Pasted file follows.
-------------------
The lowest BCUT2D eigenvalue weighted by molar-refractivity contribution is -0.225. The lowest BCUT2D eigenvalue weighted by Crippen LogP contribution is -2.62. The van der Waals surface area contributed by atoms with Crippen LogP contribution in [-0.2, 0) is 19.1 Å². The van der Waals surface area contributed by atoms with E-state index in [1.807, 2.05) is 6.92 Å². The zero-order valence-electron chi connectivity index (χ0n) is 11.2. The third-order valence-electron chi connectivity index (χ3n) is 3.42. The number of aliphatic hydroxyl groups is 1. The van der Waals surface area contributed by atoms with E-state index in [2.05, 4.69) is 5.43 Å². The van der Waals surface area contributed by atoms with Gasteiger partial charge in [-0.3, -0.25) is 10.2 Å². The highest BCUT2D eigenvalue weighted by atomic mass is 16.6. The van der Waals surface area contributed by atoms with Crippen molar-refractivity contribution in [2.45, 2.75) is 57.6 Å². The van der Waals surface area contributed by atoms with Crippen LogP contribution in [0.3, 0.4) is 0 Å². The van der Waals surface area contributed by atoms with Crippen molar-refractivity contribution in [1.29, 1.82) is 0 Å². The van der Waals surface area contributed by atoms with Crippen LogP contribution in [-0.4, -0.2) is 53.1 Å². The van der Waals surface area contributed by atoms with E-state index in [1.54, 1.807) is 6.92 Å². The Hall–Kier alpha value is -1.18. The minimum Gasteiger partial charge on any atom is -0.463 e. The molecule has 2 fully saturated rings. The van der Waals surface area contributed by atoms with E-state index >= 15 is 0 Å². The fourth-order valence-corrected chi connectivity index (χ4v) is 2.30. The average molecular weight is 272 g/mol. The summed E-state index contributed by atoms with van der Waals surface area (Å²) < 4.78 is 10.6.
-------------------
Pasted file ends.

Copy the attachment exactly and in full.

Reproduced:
The lowest BCUT2D eigenvalue weighted by molar-refractivity contribution is -0.225. The lowest BCUT2D eigenvalue weighted by Crippen LogP contribution is -2.62. The van der Waals surface area contributed by atoms with Crippen LogP contribution in [-0.2, 0) is 19.1 Å². The van der Waals surface area contributed by atoms with E-state index in [1.807, 2.05) is 6.92 Å². The zero-order valence-electron chi connectivity index (χ0n) is 11.2. The third-order valence-electron chi connectivity index (χ3n) is 3.42. The number of aliphatic hydroxyl groups is 1. The van der Waals surface area contributed by atoms with E-state index in [2.05, 4.69) is 5.43 Å². The van der Waals surface area contributed by atoms with Gasteiger partial charge in [-0.3, -0.25) is 10.2 Å². The highest BCUT2D eigenvalue weighted by atomic mass is 16.6. The van der Waals surface area contributed by atoms with Crippen molar-refractivity contribution in [2.45, 2.75) is 57.6 Å². The van der Waals surface area contributed by atoms with Crippen LogP contribution in [0.3, 0.4) is 0 Å². The van der Waals surface area contributed by atoms with Crippen molar-refractivity contribution in [1.29, 1.82) is 0 Å². The van der Waals surface area contributed by atoms with Crippen LogP contribution in [-0.4, -0.2) is 53.1 Å². The van der Waals surface area contributed by atoms with E-state index in [1.54, 1.807) is 6.92 Å². The Hall–Kier alpha value is -1.18. The minimum Gasteiger partial charge on any atom is -0.463 e. The molecule has 2 fully saturated rings. The van der Waals surface area contributed by atoms with E-state index >= 15 is 0 Å². The fourth-order valence-corrected chi connectivity index (χ4v) is 2.30. The average molecular weight is 272 g/mol. The summed E-state index contributed by atoms with van der Waals surface area (Å²) < 4.78 is 10.6.